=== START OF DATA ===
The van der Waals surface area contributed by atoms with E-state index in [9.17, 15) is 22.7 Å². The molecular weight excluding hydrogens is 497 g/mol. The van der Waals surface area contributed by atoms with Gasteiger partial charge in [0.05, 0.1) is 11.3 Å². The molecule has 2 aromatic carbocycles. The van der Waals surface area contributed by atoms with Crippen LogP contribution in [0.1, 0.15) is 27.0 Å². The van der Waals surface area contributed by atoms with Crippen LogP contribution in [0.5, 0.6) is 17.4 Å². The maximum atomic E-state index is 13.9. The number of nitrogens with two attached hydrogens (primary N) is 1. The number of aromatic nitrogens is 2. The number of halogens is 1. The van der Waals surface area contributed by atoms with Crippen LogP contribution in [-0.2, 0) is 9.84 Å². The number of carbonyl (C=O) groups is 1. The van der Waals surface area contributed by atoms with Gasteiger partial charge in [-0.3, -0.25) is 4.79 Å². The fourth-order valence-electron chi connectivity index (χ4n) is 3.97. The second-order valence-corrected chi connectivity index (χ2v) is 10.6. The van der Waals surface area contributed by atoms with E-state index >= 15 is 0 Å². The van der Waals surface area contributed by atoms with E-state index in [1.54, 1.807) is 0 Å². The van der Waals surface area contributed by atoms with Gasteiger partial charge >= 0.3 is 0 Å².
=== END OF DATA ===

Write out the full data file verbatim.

The van der Waals surface area contributed by atoms with E-state index in [9.17, 15) is 22.7 Å². The molecular weight excluding hydrogens is 497 g/mol. The van der Waals surface area contributed by atoms with Gasteiger partial charge in [0.05, 0.1) is 11.3 Å². The molecule has 2 aromatic carbocycles. The van der Waals surface area contributed by atoms with Crippen LogP contribution in [0.1, 0.15) is 27.0 Å². The van der Waals surface area contributed by atoms with Crippen LogP contribution in [0.5, 0.6) is 17.4 Å². The maximum atomic E-state index is 13.9. The number of nitrogens with two attached hydrogens (primary N) is 1. The number of aromatic nitrogens is 2. The number of halogens is 1. The van der Waals surface area contributed by atoms with Crippen LogP contribution in [-0.2, 0) is 9.84 Å². The number of carbonyl (C=O) groups is 1. The van der Waals surface area contributed by atoms with Gasteiger partial charge in [-0.3, -0.25) is 4.79 Å². The fourth-order valence-electron chi connectivity index (χ4n) is 3.97. The second-order valence-corrected chi connectivity index (χ2v) is 10.6. The van der Waals surface area contributed by atoms with E-state index >= 15 is 0 Å². The van der Waals surface area contributed by atoms with E-state index in [1.54, 1.807) is 0 Å². The van der Waals surface area contributed by atoms with Gasteiger partial charge >= 0.3 is 0 Å².